Personally, I have started playing a game called Battletech. It is fun but requires a great deal of tactical combat (both as a board game and the MechWarrior RPG) and the maps are essential tools. When I ran Shadowrun, it tended to also have a heavy emphasis on tactical combat; things like cover, partial cover, etc… Not because the game required it, but because my players often chose what Anakin Skywalker might have called ‘Aggressive Negotiations’. In those cases you definitely want a battlemap, not just for your players, but for you. Keeping track of the entire battlefield in your head, along with things that can be destroyed, and all the potential tactical moves a player or NPC could make is extremely difficult and a battlemap makes the recordkeeping more manageable. Those of you who have been following along with our blog know, both Josh and I are all about making our jobs easier however possible.
Theater of the Mind, on the other hand, is a wonderful thing. You tell a story and describe what people see. It’s beautiful and gorgeous, at least in your mind. However, I regret to inform you that what you see as your describing and what your players will see as your describing are two different things. Think about when you’re reading a book. I’ll use a Harry Potter and the Goblet of Fire scene for an example, especially since it’s been memed about so much. In the book, J.K. Rowling described Dumbledore as approaching Harry Potter calmly about putting his name in the book. In the movie however, he was violent and aggressive towards Harry, racing in and grabbing the kid. Now, think about other books that didn’t match the movies, or you saw one thing and when you talked with someone else they saw another. None of it is bad, it just means that each of you have different imaginations.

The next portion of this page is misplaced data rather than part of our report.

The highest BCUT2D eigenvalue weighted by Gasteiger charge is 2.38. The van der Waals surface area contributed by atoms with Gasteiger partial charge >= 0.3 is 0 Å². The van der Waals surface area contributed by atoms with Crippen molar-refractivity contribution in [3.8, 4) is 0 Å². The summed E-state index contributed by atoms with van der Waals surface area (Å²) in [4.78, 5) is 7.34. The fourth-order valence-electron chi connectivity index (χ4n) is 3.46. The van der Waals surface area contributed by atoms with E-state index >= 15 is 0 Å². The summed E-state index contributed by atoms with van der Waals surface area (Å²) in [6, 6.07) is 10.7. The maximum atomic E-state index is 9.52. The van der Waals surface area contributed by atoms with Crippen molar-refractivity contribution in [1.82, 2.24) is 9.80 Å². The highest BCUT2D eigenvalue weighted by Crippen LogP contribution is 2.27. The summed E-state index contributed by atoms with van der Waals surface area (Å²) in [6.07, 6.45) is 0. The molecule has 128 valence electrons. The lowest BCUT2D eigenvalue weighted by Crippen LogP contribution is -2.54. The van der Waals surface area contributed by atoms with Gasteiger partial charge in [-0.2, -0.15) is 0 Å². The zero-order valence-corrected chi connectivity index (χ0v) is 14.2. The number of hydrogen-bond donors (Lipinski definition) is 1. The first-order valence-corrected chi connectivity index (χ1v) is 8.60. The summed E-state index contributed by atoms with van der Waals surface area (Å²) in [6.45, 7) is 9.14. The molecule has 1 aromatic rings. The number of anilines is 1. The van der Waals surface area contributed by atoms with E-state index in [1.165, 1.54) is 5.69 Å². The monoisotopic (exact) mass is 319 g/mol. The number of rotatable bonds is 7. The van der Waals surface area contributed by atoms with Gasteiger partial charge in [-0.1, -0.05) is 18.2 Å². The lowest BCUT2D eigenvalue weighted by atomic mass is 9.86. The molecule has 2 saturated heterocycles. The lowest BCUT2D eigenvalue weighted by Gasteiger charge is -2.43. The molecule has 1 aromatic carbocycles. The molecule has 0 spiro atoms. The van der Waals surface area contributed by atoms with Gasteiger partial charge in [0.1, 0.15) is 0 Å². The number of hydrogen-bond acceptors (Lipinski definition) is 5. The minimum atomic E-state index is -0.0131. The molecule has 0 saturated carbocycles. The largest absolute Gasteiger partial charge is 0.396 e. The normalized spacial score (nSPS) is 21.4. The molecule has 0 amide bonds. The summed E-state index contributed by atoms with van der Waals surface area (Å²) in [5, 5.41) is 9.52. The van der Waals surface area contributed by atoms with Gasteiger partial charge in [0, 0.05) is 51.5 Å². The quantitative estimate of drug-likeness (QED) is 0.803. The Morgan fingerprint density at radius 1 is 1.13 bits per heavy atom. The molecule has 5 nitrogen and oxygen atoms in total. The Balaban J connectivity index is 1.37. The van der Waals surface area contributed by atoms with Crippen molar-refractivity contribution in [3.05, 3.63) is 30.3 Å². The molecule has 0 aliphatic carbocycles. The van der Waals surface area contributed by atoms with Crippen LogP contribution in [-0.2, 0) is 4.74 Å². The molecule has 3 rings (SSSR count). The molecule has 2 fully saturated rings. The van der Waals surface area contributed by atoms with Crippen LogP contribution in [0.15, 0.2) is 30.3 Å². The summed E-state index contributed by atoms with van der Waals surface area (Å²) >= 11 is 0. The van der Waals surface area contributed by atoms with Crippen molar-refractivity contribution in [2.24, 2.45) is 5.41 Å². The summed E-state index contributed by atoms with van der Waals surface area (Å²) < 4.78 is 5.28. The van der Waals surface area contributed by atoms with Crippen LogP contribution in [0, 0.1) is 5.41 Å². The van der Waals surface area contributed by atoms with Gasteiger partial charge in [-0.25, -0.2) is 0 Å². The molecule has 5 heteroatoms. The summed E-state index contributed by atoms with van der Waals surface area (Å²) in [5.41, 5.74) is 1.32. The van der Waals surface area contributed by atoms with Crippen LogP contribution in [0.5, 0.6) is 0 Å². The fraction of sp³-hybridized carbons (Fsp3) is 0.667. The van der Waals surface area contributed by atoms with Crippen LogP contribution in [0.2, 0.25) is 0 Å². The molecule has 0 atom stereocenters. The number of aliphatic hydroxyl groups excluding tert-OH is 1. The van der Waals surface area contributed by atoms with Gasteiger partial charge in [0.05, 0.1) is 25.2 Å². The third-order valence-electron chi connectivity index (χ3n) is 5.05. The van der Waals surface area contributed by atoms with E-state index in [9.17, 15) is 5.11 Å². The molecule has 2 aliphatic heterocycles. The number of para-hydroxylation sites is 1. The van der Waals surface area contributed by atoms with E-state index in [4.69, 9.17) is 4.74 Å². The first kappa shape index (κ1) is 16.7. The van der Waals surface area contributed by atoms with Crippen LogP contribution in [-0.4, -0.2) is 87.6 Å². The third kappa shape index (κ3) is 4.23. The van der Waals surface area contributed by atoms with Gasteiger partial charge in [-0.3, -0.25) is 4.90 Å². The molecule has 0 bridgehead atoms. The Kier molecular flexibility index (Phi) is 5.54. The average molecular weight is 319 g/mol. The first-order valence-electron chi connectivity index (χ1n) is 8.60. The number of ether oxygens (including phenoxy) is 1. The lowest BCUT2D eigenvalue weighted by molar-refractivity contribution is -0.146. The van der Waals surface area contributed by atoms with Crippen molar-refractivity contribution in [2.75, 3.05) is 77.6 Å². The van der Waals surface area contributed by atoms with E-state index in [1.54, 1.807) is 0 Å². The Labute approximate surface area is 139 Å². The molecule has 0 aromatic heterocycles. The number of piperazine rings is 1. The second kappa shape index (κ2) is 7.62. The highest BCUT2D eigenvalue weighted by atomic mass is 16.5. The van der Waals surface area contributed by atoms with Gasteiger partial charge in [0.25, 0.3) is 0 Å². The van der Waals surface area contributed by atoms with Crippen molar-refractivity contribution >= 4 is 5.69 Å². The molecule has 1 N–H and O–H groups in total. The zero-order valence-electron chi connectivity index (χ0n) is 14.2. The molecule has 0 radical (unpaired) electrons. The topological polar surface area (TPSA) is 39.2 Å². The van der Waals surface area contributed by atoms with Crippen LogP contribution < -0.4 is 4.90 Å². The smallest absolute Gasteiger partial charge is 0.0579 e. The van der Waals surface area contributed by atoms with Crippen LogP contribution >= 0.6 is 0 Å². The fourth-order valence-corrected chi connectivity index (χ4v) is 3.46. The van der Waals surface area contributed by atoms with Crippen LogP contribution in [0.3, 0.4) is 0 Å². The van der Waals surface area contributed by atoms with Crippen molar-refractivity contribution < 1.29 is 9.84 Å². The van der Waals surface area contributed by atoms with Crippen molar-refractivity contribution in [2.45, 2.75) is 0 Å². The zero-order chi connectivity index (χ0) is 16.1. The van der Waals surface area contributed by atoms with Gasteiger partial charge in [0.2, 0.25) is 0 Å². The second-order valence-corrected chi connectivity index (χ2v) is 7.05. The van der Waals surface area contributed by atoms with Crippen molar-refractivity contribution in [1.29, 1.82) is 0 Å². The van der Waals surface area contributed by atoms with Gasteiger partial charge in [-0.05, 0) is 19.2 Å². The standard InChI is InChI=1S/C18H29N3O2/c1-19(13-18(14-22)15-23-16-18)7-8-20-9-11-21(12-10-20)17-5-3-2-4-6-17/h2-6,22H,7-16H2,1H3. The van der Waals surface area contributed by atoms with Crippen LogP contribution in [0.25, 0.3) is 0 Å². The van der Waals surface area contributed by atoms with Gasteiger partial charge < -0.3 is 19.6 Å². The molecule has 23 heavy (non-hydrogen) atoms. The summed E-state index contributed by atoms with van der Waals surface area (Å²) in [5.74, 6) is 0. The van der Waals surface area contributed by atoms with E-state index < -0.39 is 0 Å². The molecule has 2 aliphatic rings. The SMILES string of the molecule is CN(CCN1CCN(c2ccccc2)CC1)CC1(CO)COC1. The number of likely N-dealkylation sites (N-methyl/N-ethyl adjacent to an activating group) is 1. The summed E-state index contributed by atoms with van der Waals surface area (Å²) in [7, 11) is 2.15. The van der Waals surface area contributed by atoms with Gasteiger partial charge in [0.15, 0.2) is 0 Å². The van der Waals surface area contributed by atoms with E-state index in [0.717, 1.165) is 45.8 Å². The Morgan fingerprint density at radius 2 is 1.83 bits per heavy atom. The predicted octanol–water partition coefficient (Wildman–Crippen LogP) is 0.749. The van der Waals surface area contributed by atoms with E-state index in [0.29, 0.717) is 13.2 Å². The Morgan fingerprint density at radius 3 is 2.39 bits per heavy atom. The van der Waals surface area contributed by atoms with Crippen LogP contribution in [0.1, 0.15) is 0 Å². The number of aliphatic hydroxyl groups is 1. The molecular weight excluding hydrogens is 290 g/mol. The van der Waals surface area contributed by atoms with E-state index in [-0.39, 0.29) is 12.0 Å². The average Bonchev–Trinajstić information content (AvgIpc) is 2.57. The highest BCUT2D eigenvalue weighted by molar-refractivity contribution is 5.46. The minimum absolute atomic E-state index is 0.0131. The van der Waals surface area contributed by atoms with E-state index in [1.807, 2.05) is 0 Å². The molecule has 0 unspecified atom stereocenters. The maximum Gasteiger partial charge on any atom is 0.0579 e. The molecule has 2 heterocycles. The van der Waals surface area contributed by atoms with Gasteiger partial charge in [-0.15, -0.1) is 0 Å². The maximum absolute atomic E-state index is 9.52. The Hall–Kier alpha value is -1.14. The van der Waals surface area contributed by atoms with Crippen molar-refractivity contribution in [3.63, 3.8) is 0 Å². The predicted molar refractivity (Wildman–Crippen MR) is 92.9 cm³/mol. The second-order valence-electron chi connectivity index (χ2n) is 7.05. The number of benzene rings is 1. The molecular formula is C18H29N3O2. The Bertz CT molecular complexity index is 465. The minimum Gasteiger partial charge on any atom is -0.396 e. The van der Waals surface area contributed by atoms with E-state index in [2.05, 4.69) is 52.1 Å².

This is not a bad thing, particularly in games of suspense or horror. The more definition you give a thing, the less scary it becomes. Thus, for games like that, it is often better to describe things less. This leaves them up to the players’ imaginations and they can almost certainly imagine something much scarier to them (and their character) than you can. They are, after all, the ones playing it. Much like allowing players to talk amongst themselves regarding their plans and you determining whether or not to “cheat” based on such conversations, sometimes, you can glean information about things that a particular character might find startling or uncomfortable and use that to create narratively interesting plot twists that force difficult choices on a character.